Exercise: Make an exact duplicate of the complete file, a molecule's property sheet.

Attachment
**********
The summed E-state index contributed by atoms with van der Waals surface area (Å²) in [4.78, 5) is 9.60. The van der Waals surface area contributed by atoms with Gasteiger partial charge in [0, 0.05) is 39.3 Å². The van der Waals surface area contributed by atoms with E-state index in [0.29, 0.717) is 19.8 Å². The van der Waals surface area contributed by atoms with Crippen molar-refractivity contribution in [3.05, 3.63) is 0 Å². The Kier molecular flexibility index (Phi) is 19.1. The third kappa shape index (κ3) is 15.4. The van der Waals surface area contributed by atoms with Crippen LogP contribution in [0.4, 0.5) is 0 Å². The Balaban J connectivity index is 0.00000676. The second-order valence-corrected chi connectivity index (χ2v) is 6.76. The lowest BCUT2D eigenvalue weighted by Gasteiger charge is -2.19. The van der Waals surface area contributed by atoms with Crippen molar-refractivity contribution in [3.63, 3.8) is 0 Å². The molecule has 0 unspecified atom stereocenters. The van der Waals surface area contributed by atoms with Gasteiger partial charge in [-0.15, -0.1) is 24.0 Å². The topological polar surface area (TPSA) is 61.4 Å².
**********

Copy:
The summed E-state index contributed by atoms with van der Waals surface area (Å²) in [4.78, 5) is 9.60. The van der Waals surface area contributed by atoms with Gasteiger partial charge in [0, 0.05) is 39.3 Å². The van der Waals surface area contributed by atoms with E-state index in [0.29, 0.717) is 19.8 Å². The van der Waals surface area contributed by atoms with Crippen molar-refractivity contribution in [3.05, 3.63) is 0 Å². The Kier molecular flexibility index (Phi) is 19.1. The third kappa shape index (κ3) is 15.4. The van der Waals surface area contributed by atoms with Crippen LogP contribution in [0.4, 0.5) is 0 Å². The Balaban J connectivity index is 0.00000676. The second-order valence-corrected chi connectivity index (χ2v) is 6.76. The lowest BCUT2D eigenvalue weighted by Gasteiger charge is -2.19. The van der Waals surface area contributed by atoms with Crippen molar-refractivity contribution in [3.63, 3.8) is 0 Å². The molecule has 0 unspecified atom stereocenters. The van der Waals surface area contributed by atoms with Gasteiger partial charge in [-0.15, -0.1) is 24.0 Å². The topological polar surface area (TPSA) is 61.4 Å².